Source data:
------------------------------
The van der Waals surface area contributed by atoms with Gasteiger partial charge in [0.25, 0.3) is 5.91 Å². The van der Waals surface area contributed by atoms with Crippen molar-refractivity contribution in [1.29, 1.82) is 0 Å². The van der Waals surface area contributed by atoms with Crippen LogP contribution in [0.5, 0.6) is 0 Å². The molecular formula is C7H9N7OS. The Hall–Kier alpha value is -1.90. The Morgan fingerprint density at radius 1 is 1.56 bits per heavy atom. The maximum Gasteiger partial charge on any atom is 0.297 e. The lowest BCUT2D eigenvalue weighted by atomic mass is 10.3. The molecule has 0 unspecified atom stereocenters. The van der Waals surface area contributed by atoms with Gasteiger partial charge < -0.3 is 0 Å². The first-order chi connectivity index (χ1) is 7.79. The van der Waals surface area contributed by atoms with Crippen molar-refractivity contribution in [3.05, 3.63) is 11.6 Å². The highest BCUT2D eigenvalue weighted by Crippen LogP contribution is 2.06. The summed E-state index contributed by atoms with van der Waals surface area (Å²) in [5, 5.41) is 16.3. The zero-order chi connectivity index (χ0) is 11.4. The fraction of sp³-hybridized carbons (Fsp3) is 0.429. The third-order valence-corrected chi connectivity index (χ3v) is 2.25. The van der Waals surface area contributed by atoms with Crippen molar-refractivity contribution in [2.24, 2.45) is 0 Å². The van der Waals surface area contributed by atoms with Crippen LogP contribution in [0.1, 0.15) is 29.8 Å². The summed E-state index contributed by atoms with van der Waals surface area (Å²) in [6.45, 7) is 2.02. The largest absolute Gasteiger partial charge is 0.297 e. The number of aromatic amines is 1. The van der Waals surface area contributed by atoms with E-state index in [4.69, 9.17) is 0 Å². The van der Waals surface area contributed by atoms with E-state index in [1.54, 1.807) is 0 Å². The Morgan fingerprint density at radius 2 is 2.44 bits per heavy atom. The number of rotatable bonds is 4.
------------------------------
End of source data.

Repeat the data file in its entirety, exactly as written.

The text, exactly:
The van der Waals surface area contributed by atoms with Gasteiger partial charge in [0.25, 0.3) is 5.91 Å². The van der Waals surface area contributed by atoms with Crippen molar-refractivity contribution in [1.29, 1.82) is 0 Å². The van der Waals surface area contributed by atoms with Crippen LogP contribution in [0.5, 0.6) is 0 Å². The molecular formula is C7H9N7OS. The Hall–Kier alpha value is -1.90. The Morgan fingerprint density at radius 1 is 1.56 bits per heavy atom. The maximum Gasteiger partial charge on any atom is 0.297 e. The lowest BCUT2D eigenvalue weighted by atomic mass is 10.3. The molecule has 0 unspecified atom stereocenters. The van der Waals surface area contributed by atoms with Gasteiger partial charge < -0.3 is 0 Å². The first-order chi connectivity index (χ1) is 7.79. The van der Waals surface area contributed by atoms with Crippen molar-refractivity contribution in [3.05, 3.63) is 11.6 Å². The highest BCUT2D eigenvalue weighted by Crippen LogP contribution is 2.06. The summed E-state index contributed by atoms with van der Waals surface area (Å²) in [5, 5.41) is 16.3. The zero-order chi connectivity index (χ0) is 11.4. The fraction of sp³-hybridized carbons (Fsp3) is 0.429. The third-order valence-corrected chi connectivity index (χ3v) is 2.25. The van der Waals surface area contributed by atoms with Crippen molar-refractivity contribution in [2.24, 2.45) is 0 Å². The van der Waals surface area contributed by atoms with Crippen LogP contribution in [0.1, 0.15) is 29.8 Å². The summed E-state index contributed by atoms with van der Waals surface area (Å²) in [6.45, 7) is 2.02. The largest absolute Gasteiger partial charge is 0.297 e. The number of aromatic amines is 1. The van der Waals surface area contributed by atoms with E-state index in [4.69, 9.17) is 0 Å². The van der Waals surface area contributed by atoms with E-state index in [1.54, 1.807) is 0 Å². The Morgan fingerprint density at radius 2 is 2.44 bits per heavy atom. The number of rotatable bonds is 4.